Greetings from Down Under!

14 July 2005

You may have noticed that neither John nor I  nor our on-air guests have been blogging much recently.   But we're all about to get back in the saddle.   I've been travelling for the past few  weeks.   I'm in Australia, even as I write.   I gave a paper a couple of weeks ago at the University of Sydney at the annual meeting of the Australasian Associaton for Philosophy.   After eight fun-filled days in Sydney, it was off to Canberra, where I am a visiting fellow at the Australian National University until August 15.  Before heading home,  it's off to New Zealand to give a couple of talks, one in Wellington, the other in Auckland.   

We've done a series of repeat episodes but we are about to go live again, with episodes on Moral Dilemmas, the Emotions, and Descartes in that order.    I promise  we'll all be back to blogging again beginning, well, now.    So do  keep coming back, despite our recent blogging hiatus.   John has, I gather, been buried in work but he promises to get back in the saddle again on the issue of moral dilemmas.

If you yourself have been confronted with a compelling moral dilemma, do think about calling in during our upcoming episode.  We have a great guest booked.  He is Walter Sinnott-Armstrong.  Walter's not only a fine philosopher, who wrote Moral Dilemmas (Philosophical Theory), but he  has also done a fair bit of radio himself.  Unfortunately, the book is currently out of print. But you can hear the truth about moral dilemmas from the man himself by tuning in on Tuesday. It should be fun.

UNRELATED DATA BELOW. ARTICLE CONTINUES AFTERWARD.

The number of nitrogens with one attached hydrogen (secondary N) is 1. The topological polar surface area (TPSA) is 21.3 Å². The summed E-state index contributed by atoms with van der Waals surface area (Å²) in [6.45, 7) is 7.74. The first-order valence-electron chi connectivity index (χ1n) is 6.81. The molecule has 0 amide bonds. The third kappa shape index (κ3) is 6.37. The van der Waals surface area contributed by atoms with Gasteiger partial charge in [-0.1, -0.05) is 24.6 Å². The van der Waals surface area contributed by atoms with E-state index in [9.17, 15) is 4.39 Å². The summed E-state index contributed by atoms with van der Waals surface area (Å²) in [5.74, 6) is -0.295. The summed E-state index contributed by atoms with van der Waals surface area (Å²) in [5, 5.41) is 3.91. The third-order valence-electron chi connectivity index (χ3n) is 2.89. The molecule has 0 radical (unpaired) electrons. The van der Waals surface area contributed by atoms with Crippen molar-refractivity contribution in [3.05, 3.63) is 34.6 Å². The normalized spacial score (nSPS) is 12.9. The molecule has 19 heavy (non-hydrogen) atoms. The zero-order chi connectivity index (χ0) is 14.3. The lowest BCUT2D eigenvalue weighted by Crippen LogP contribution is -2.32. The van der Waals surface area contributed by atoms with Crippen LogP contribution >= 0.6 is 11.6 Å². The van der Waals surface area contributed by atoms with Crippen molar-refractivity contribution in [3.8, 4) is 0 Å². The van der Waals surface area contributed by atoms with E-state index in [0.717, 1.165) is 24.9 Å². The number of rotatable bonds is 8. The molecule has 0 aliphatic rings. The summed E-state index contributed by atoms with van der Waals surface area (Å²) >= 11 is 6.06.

By the way,  I'll actually be doing the next three episodes from a studio in Canberra.   I have to arrive at the studio at 4am.  Now THAT is dedication to philosophy.

Speaking of philosophy,  let me tell you that  the philosophical scene in Australia is really terrific.   The AAP meeting at which I gave a talk was one of  the best philosophical meetings I have ever attended.  And the ANU scene is just incredible.   There are many visitors, many talks,  conferences, an intensely philosophical but also highly social atmosphere.    At the same time, there is time to sit alone in one's office  write.

Australians do seem to have more stamina than Americans, though.  For example, after talks,  a very large group "goes to bar"  as Australians say, for drinks and more philosophical conversation.  After bar,  a slightly smaller group will go to dinner for food, more drink, and more philosophy.  And after dinner,  the truly hardy, and only the truly hardy,  do another bar round for still more philosophy and still more drink.  It's hard to keep up.

More to come soon.

 

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